Kitchen Tips

3 Ingredients To Take Your Salad Dressing To The Next Level

It's time to ditch store-bought for good.
Bowl of brightly coloured beets on blue and red tiles Photo, Erik Putz.

Whether you love leafy greens, or prefer a lettuce-less mix, the best part of any salad is undeniably the dressing (cheese and croutons tie for second place). And if you're not making your own salad dressing, it's time to start.

"Oil, acid, Dijon mustard and sugar are the key components to a delicious salad dressing," says Chatelaine food content director Irene Ngo. Oil and an acid (vinegar or citrus) make up a large component of the dressing, while Dijon helps to emulsify it. Add a little hit of pepper, and then some sugar to balance out the sourness of the acid.

Don't be afraid to freestyle, because it's super hard to mess up a dressing. Once you mix your ingredients together, taste 'em and adjust by adding a little more of this or that to create the perfect blend.

So how can you take your dressing game to the next level if you're tired of the same old vinaigrette? These three condiments (also common fridge and pantry staples) will become secret ingredients that you'll turn to again and again.


From apricot to rhubarb, jam is the perfect sweet ingredient in a quick weeknight dressing. The easiest way to incorporate this fruity spread in a salad dressing is to make a jam jar dressing. (When you're nearly out of jam, mix up your dressing right in the jar.) Use the three parts oil, one part acid rule, then add in your Dijon (to taste) and shake it up. Of course, you don't need to wait until you're nearly out to make this tangy dressing. Next time you're whisking together a vinaigrette, just mix in a spoonful of jam. And any type will work. "Imagine if you ate salads five days a week," says Ngo. "You could have different dressings every time if you switch up the sweetener component. A sampler pack of jams would be good to have in your fridge for this reason," she explains.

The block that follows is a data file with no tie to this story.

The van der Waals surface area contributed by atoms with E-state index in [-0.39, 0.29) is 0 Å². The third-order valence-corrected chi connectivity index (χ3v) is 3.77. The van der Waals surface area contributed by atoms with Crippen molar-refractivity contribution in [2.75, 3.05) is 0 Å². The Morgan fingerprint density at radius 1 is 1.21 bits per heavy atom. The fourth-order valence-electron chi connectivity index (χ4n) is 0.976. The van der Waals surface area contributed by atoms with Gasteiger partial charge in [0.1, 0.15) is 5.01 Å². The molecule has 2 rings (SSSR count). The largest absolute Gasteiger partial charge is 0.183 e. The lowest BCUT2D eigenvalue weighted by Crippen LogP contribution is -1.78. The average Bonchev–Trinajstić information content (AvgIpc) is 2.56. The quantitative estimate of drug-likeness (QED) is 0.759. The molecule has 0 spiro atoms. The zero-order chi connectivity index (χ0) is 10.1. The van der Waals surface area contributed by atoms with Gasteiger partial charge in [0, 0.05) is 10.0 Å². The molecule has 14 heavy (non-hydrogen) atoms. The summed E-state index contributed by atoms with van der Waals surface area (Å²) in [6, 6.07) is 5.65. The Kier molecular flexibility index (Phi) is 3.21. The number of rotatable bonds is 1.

Miso packs a seriously salty umami punch. Try using miso along with your favourite oil, rice vinegar (remember the 3:1 ratio) and a sweetener (honey or maple syrup would be particularly delish). Ngo says this vinaigrette can also double as a marinade for pork or tofu. And if you don't feel like freestyling, follow the steps in this easy citrus and miso dressing recipe.



A dollop of this sesame paste works perfectly in all sorts of sweet and savoury dishes, including in salad dressing. It acts an emulsifier and adds a creamy, nutty flavour to your basic vinaigrette. Try this easy lemon-tahini dressing and pour it over greens or roast vegetables (like eggplant) at dinnertime.

Originally published June 2018; Updated 2020. 


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